Vaccinations are routinely started at 9 weeks of age with the second vaccine given at 11 weeks of age. It is important to note that your kitten is not fully covered for going out and about until a week after the second vaccine! Annual vaccinations are then advised to ensure your pet is fully covered against some of the more serious diseases. A number of diseases can be vaccinated against and the regime your vet recommends will be based on the lifestyle your cat will lead.

The vaccines can be split into 2 groups CORE and NON-CORE.

Core vaccines

Core vaccines include Feline Panleucopaenia (Feline Infectious Enteritis), Feline Herpes Virus and Feline Calicivirus (the 2 main causes of cat flu). These core vaccines are recommended for all cats, including indoor-only, due to the widespread and severe nature of the diseases.

After the primary vaccination course is completed annual boosters are required to ensure continuing levels of protection. Your pet will receive a comprehensive health check at the time of their booster to ensure all is well and answer any queries you may have.

Non-core vaccines

Non-core vaccines include Feline Leukaemia – a disease which can be spread through fighting, mutual grooming and sharing water/food bowls with an infected cat. Generally outdoor cats are most likely to be exposed to a cat of unknown status. Once contracted there is no cure for the disease therefore if your cat is likely to be going outdoors we would strongly recommend vaccinating against this nasty disease.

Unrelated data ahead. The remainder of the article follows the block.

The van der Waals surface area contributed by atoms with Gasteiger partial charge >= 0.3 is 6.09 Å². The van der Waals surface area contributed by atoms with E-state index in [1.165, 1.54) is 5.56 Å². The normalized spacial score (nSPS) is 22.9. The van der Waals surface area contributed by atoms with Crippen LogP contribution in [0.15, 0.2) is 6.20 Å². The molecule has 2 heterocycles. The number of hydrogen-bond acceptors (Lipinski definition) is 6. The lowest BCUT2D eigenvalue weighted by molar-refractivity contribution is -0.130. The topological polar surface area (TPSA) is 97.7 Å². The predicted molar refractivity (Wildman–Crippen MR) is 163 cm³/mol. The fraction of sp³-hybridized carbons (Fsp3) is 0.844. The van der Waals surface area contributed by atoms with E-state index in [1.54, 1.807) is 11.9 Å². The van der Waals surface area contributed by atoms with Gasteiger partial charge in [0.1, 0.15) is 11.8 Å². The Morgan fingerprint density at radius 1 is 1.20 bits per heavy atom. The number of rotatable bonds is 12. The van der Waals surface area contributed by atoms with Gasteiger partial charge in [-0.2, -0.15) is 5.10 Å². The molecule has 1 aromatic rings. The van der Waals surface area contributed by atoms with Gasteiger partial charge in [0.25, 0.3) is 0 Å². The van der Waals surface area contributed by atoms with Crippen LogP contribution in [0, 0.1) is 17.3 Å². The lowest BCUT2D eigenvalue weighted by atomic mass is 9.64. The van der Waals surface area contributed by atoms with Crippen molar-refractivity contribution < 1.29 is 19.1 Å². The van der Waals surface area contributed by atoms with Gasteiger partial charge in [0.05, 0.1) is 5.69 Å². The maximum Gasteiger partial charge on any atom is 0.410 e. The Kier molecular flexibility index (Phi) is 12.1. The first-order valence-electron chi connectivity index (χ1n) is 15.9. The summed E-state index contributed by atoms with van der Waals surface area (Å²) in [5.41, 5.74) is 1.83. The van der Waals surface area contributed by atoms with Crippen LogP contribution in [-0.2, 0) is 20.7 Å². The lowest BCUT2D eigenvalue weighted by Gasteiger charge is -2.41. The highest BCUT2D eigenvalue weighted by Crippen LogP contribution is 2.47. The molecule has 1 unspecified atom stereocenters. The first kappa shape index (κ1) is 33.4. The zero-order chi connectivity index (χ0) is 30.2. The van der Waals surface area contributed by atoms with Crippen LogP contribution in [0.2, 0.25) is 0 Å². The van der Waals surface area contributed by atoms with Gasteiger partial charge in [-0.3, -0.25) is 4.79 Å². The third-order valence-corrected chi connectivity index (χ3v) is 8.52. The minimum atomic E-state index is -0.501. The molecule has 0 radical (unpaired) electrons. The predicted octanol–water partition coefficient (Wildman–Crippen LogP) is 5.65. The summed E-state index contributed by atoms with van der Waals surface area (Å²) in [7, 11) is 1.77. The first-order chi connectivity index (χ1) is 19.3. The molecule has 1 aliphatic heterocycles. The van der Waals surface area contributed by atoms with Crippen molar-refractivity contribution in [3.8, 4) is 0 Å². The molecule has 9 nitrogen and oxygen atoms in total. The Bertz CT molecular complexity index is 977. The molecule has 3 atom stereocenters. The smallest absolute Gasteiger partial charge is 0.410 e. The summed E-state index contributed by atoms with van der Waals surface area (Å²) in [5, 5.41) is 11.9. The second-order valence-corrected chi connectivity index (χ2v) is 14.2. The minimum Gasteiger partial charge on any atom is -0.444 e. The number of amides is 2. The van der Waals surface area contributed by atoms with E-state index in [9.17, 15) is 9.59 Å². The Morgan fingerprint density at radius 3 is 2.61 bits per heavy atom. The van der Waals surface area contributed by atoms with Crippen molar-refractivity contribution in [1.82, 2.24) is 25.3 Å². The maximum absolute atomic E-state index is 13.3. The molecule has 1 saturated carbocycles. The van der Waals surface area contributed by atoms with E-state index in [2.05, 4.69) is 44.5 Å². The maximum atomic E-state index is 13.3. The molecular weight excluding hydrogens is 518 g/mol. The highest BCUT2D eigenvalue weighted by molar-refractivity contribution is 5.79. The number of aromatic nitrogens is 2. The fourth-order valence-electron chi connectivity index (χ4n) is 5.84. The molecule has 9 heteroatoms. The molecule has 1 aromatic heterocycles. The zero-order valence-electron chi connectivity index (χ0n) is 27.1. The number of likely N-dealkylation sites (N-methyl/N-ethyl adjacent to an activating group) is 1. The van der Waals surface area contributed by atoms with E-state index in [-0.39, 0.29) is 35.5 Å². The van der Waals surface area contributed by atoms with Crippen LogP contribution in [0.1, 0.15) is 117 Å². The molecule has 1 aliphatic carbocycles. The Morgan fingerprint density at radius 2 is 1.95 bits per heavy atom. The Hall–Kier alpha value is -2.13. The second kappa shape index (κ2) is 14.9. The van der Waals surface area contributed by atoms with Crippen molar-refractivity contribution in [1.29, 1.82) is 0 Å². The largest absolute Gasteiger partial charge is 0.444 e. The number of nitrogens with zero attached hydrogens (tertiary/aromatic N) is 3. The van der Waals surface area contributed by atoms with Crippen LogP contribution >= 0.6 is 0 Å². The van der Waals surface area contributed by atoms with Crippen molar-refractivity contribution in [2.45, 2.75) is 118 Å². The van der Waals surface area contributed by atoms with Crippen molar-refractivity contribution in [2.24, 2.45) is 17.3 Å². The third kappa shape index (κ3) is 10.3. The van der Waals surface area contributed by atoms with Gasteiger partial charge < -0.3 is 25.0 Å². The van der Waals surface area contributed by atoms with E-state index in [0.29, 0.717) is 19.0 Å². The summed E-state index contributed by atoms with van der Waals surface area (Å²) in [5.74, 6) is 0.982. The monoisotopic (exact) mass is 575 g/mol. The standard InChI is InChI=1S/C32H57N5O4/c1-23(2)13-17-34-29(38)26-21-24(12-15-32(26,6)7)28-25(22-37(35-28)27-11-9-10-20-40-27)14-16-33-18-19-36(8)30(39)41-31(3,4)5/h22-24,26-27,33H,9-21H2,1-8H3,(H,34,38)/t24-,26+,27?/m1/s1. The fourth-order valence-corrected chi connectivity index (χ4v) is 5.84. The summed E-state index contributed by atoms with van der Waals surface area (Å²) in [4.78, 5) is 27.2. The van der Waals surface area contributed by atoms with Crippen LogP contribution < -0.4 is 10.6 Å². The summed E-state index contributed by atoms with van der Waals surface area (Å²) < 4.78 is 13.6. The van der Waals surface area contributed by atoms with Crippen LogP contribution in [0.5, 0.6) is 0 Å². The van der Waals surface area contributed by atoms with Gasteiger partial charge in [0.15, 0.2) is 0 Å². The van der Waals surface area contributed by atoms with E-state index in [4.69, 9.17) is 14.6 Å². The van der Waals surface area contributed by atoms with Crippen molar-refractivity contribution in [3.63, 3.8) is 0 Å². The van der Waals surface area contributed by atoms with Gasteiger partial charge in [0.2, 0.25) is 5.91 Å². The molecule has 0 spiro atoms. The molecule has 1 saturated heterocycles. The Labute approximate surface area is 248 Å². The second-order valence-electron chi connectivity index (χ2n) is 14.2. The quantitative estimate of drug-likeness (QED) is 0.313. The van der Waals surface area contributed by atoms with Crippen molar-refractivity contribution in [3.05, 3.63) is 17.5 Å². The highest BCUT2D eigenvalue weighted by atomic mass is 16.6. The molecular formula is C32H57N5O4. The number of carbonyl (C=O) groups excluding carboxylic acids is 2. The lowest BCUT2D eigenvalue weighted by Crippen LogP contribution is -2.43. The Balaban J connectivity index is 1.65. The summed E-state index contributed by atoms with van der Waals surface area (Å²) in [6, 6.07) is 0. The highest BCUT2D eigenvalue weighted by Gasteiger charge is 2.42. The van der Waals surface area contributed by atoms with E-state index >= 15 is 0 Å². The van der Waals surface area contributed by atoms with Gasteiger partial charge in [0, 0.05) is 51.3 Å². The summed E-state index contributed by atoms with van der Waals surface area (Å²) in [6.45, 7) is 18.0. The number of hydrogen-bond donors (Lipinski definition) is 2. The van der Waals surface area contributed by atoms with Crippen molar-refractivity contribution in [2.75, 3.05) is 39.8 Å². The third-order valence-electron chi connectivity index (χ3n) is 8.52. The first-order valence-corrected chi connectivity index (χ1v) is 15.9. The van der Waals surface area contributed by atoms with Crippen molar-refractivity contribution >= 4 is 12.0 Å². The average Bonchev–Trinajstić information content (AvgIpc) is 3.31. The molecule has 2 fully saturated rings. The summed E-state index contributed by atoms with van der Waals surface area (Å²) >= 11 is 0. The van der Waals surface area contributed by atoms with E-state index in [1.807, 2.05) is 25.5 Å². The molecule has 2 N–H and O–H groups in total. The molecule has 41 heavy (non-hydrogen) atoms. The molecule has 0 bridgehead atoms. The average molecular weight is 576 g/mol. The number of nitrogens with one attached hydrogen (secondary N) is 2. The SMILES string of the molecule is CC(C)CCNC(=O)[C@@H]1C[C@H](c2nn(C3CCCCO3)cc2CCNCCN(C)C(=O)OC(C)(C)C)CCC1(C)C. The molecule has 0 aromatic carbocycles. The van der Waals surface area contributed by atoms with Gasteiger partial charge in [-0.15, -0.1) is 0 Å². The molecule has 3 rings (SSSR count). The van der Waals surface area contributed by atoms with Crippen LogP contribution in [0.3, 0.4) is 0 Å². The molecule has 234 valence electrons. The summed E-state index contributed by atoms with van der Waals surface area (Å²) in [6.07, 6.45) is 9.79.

At Abbey Vets we also offer a 6 month health check for kittens. This ensures that any potential developmental issues are detected earlier. It is also a great opportunity to discuss neutering your pet with one of the team as well as moving onto the next stage of feeding and worming/flea treatment regimes.

All of our vets have a particular area of interest within the companion animal field so there is a wealth of experience to draw on when it comes to treating your pet and ensuring they receive the best possible care. We also work closely with specialist referral surgeries around the country which means we can get further expert opinions if required.


Roundworms and Tapeworms are the most common internal parasites that can affect our cats.

Roundworms can be picked up from soil which has had cat (or dog) faeces on it. Once ingested the worms pass infectious eggs which are passed out in the faeces and can lay dormant for up to 2 years!

Tapeworms (as previously mentioned) are commonly passed on by fleas – they look like grains of rice and may be visible around your cats bottom!

Roundworms and Tapeworms can also infect humans if swallowed and can cause a type of blindness in very young children therefore it is important to prevent them!

We advise routine worming treatments with one of our recommended products. Please call into either of our surgeries to discuss a worming regime for your cat(s).